Got a date with some final papers this long weekend? We’ve got you covered! The library will be open for regular individual study space bookings from Friday, April 2- Monday, April 5.
Sticking close to home, but still working on assignments? The Research Help Team will be online from 9 am – 7 pm on Friday, April 2 and Monday, April 5, and 1-5 pm on Saturday, April 3, to help you with your library and research-related questions.
At a time when many of us are missing international travel, the next Faculty Author Series event might help fill that void.
On March 25 at noon, travel via Zoom to Shenyang, China, with Dr. Eric Henry, Associate Professor in the Department of Anthropology. Dr. Henry will discuss his new book, The Future Conditional, and his twelve years of research on the globalization of the English language.
In particular, the book explores why and how English has become so important in China, and what effect this fascination with learning English has had on Shenyang, the largest city in China’s Northeast.
“I taught English in China after my masters as a way to learn Mandarin and make a bit of money,” explains Dr. Henry. “Everyone wanted to talk about English and treated me as an expert. I started to wonder, why is it a national project to teach everyone English? Why is it such an important part of people’s lives, even for people who don’t need it?”
While this phenomenon is often studied from a linguistics lens, Dr. Henry’s approach is from an anthropological perspective. What does learning English mean to Chinese speakers? What does the ability to speak English represent in contemporary China? How has English become a lucrative commodity?
Dr. Henry also notes that there are lots of types of English in China, including words and phrases that are unfamiliar to native English speakers. According to Dr. Henry, this raises questions about how languages evolve within cultures, and which “versions” are considered “right”: “Correctness is really the result of perspective, position, and authority”.
The Future Conditional will be available through the SMU Library later this year, and is currently available for pre-order.
This is a guest post by Harriette L. Spiegel, Ph.D, a Fulbright Canada 2020-2021 Scholar and Research Chair, who is here at Saint Mary’s from the University of Tennessee at Martin studying digital accessibility.
Inaccessible computer output = a brick wall.
Let’s talk about students (or any computer users) who experience inaccessible computer output. It must be frustrating that so many others have no idea what it’s like to encounter these barriers. However, just because someone doesn’t have a visual disability doesn’t mean they can’t empathize. Like running into a brick wall you can’t get through, encountering inaccessible computer output is just as “blocking”. Unfortunately, people are often unaware of Digital Accessibility issues and the implications therein for everyone, especially students.
So, I suggest that EVERYONE become familiar with the ‘ins and outs’ of Digital Accessibility. Ask yourselves a couple of simple questions about your own computing experiences:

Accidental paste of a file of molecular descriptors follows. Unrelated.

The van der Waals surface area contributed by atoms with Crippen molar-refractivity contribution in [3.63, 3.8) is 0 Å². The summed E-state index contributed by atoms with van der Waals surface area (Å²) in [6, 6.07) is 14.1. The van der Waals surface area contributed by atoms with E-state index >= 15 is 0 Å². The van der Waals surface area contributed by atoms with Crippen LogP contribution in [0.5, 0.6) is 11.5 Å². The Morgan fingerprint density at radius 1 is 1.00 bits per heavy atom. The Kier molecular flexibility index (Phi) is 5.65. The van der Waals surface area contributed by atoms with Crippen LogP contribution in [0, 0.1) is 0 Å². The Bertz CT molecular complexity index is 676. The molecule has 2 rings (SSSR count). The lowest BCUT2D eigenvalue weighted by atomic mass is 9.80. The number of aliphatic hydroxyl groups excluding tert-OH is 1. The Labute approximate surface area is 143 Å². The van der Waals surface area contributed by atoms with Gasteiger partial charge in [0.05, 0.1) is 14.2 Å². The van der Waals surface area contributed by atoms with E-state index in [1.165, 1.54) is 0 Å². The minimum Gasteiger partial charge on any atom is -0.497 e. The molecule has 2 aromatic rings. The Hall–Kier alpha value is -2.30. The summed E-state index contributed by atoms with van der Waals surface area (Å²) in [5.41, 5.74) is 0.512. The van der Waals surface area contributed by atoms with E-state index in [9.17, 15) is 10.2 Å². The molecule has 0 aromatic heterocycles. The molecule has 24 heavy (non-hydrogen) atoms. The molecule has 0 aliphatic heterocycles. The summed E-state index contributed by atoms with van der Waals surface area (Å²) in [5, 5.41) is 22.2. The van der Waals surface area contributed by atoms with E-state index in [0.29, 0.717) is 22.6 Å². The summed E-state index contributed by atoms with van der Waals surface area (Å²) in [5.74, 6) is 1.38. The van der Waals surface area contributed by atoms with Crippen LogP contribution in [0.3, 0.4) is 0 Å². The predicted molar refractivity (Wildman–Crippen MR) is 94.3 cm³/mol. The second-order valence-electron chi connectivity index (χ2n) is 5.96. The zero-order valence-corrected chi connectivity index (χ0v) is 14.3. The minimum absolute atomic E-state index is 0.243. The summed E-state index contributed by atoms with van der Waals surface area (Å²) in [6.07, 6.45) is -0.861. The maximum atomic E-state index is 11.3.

How do you feel when a given web page won’t load?
Do you like trying to decipher tiny print on a too-busy document page or webpage?
What about those occasional documents that have margins that are lost, and a portion of the print isn’t even visible?
And what about those sometimes-so-intricate graphics that just plain don’t make sense – and there is no accompanying legend or explanation?
ANYONE can experience “disability” at one point or another- have you ever broken your wrist on your “good side,” and tried to use your computer with one hand, especially the wrong hand? The point is to start learning about how we can all produce accessible computer output so that everyone, regardless of their disability, can participate.
I will be “kicking off” the Smithers Centre’s “Accessibility Week” March 22 – 26. Here are just a few tips from the material I will cover that will help you make your content- any content- more accessible:
Make “Alt text” a habit: a computer user with visual disabilities needs documents to be created accessibly. You need to use alternative text (“alt text”) to describe any images or graphics you might include in your document – the screen reader they use won’t recognize an image, but it will be able to read the descriptive alt text.
Use the “Styles” menu (in word-processing applications like Word). By using the Styles when formatting a document’s headings, the creator of that document makes it easy for the student using a screen reader to skim through a given document as a sighted reader does. Otherwise, without accessibly-formatted heading, the user will have to read entirely through a document to see what is next, instead of being able to skim the headings.
Although a lot of accessibility tips apply to visual impairments, many of the tips and tricks of creating accessible computer output work for more than one kind of disability. For instance, using clear headings contributes to an organized lesson page, and helps someone with a learning disability. Being sure that a video has an accompanying transcript and/or closed captioning or subtitles gives everyone an alternative way of accessing the information (I like to listen to a pdf reader read my work literature while I am driving).
In fact, that’s really what it’s all about: when providing information, give the learner different ways of accessing the information. Web Accessibility, the umbrella for all digital accessibility guidelines, has been called the “wheelchair ramp on the Internet” – think of how often you have used those wheelchair ramps for something other than a wheelchair!
Looking for a way to celebrate International Women’s Day tomorrow? We’ve got you covered!
Our next Faculty Author Series event is set for 12 pm on Monday, March 8, where Dr. Rohini Bannerjee and editor Christina Myers will unpack Big: Stories about Life in Plus-Sized Bodies.
Described as “a collection of personal and intimate experiences of plus size women, non-binary and trans people in a society obsessed with thinness,” these short stories invite readers to question- “and ultimately reconsider- our collective and individual obsession with women’s bodies.”